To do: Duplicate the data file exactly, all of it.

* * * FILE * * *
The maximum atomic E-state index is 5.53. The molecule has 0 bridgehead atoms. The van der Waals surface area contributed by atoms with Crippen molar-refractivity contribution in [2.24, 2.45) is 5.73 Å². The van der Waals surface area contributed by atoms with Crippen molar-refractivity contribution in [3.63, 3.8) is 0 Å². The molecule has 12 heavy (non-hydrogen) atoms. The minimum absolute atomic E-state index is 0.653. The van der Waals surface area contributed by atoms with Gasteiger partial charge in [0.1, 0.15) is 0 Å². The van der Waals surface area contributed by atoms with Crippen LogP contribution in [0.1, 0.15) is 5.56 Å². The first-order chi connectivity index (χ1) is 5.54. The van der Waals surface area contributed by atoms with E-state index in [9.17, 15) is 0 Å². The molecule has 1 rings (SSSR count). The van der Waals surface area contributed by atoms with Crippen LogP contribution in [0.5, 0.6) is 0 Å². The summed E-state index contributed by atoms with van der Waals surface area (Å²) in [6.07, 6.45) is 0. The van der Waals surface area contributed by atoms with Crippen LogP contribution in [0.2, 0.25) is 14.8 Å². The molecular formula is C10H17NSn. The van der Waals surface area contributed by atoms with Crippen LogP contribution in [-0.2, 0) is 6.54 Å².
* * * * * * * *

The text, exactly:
The maximum atomic E-state index is 5.53. The molecule has 0 bridgehead atoms. The van der Waals surface area contributed by atoms with Crippen molar-refractivity contribution in [2.24, 2.45) is 5.73 Å². The van der Waals surface area contributed by atoms with Crippen molar-refractivity contribution in [3.63, 3.8) is 0 Å². The molecule has 12 heavy (non-hydrogen) atoms. The minimum absolute atomic E-state index is 0.653. The van der Waals surface area contributed by atoms with Gasteiger partial charge in [0.1, 0.15) is 0 Å². The van der Waals surface area contributed by atoms with Crippen LogP contribution in [0.1, 0.15) is 5.56 Å². The first-order chi connectivity index (χ1) is 5.54. The van der Waals surface area contributed by atoms with E-state index in [9.17, 15) is 0 Å². The molecule has 1 rings (SSSR count). The van der Waals surface area contributed by atoms with Crippen LogP contribution in [0.5, 0.6) is 0 Å². The summed E-state index contributed by atoms with van der Waals surface area (Å²) in [6.07, 6.45) is 0. The van der Waals surface area contributed by atoms with Crippen LogP contribution in [0.2, 0.25) is 14.8 Å². The molecular formula is C10H17NSn. The van der Waals surface area contributed by atoms with Crippen LogP contribution in [-0.2, 0) is 6.54 Å².